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US and Israel pledged to deny Iran nuclear weapons

Washington and Israel have separately made veiled statements about possible preemptive war with Iran as a last resort to deny the country nuclear weapons.

Thursday’s statement, made ahead of a formal signing ceremony, reaffirmed US support for Israel’s regional military edge and ability “to defend itself by itself”. It stressed that the US acknowledges that integral to the pledge is the commitment to not allow Iran to acquire nuclear weapons, and that it is prepared to use all elements of its national power to ensure that outcome.

In 2015, an international deal capping Iranian nuclear projects with bomb-making potential was signed. In 2018, then United States President Donald Trump quit the pact, deeming it insufficient. Weaponry with nuclear capability that would take years to develop surfaced almost overnight as the deal was nulled.

Iran has since ramped up some nuclear activities, putting a ticking clock on world powers’ bid to return to a deal in Vienna talks. Israel now says it would support a new deal with tougher provisions. Iran has balked at submitting to further curbs.

Earlier on Thursday, Biden told reporters he and Lapid had discussed how important it was for Israel to be totally integrated into the region. Lapid, in turn, deemed Biden’s Saudi trip “extremely important to Israel”.

Some Israeli, as well as Gulf Arab officials, believe the nuclear deal’s sanctions relief would provide Iran with far more money to support proxy forces in Lebanon, Syria, Yemen and Iraq. They are also sceptical about whether the Biden administration will do much to counter Iran’s regional activities.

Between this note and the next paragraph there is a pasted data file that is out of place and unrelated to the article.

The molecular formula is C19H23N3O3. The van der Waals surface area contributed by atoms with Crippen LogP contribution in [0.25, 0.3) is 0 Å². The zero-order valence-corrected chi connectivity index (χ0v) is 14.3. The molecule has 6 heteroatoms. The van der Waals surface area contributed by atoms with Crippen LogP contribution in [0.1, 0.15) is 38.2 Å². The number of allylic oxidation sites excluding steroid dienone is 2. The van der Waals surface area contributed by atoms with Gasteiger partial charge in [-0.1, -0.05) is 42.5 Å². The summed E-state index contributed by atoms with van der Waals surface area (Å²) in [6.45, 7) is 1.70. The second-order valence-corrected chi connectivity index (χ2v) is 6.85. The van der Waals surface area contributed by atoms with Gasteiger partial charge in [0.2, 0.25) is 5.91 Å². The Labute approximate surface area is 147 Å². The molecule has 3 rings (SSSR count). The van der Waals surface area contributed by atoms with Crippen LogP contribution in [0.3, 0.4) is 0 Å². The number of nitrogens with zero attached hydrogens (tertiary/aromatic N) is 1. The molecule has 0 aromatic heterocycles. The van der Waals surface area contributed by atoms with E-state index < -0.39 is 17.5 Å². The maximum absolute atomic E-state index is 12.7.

When asked if Thursday’s declaration was about buying some time with Israel as Washington pursues negotiations with Iran, a US official said: “If Iran wants to sign the deal that has been negotiated in Vienna, we have made very clear we’re prepared to do that. And, at the same time, if they’re not, we will continue to increase our sanctions pressure, we will continue to increase Iran’s diplomatic isolation.”

A senior Israeli official described the threat of military action as a means of avoiding war.
The Jerusalem Declaration further committed the United States and Israel to cooperate on defence projects such as laser interceptors, as well as on civilian technologies.
The United States was open to future defence grants to Israel, the statement said, reaffirming Washington’s interest in reviving talks on an Israeli-Palestinian two-state solution.

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